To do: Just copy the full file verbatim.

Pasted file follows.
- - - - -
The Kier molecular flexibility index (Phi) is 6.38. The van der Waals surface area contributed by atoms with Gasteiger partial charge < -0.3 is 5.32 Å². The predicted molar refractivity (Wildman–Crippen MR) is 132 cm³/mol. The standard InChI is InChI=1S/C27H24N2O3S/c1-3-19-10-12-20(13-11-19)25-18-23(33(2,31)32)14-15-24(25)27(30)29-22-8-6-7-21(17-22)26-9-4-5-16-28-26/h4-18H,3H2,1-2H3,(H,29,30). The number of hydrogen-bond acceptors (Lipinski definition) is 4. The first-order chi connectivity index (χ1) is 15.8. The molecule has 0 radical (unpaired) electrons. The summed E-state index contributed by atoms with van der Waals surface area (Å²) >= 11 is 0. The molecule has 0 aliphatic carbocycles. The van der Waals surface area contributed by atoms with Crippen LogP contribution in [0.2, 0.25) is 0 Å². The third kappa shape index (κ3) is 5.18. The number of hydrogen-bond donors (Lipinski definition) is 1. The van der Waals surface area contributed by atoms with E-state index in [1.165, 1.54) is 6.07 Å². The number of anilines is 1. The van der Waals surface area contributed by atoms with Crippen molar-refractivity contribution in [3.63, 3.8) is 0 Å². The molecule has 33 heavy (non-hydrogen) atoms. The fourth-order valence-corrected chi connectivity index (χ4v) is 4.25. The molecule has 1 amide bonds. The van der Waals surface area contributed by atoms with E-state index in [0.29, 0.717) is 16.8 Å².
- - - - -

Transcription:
The Kier molecular flexibility index (Phi) is 6.38. The van der Waals surface area contributed by atoms with Gasteiger partial charge < -0.3 is 5.32 Å². The predicted molar refractivity (Wildman–Crippen MR) is 132 cm³/mol. The standard InChI is InChI=1S/C27H24N2O3S/c1-3-19-10-12-20(13-11-19)25-18-23(33(2,31)32)14-15-24(25)27(30)29-22-8-6-7-21(17-22)26-9-4-5-16-28-26/h4-18H,3H2,1-2H3,(H,29,30). The number of hydrogen-bond acceptors (Lipinski definition) is 4. The first-order chi connectivity index (χ1) is 15.8. The molecule has 0 radical (unpaired) electrons. The summed E-state index contributed by atoms with van der Waals surface area (Å²) >= 11 is 0. The molecule has 0 aliphatic carbocycles. The van der Waals surface area contributed by atoms with Crippen LogP contribution in [0.2, 0.25) is 0 Å². The third kappa shape index (κ3) is 5.18. The number of hydrogen-bond donors (Lipinski definition) is 1. The van der Waals surface area contributed by atoms with E-state index in [1.165, 1.54) is 6.07 Å². The number of anilines is 1. The van der Waals surface area contributed by atoms with Crippen molar-refractivity contribution in [3.63, 3.8) is 0 Å². The molecule has 33 heavy (non-hydrogen) atoms. The fourth-order valence-corrected chi connectivity index (χ4v) is 4.25. The molecule has 1 amide bonds. The van der Waals surface area contributed by atoms with E-state index in [0.29, 0.717) is 16.8 Å².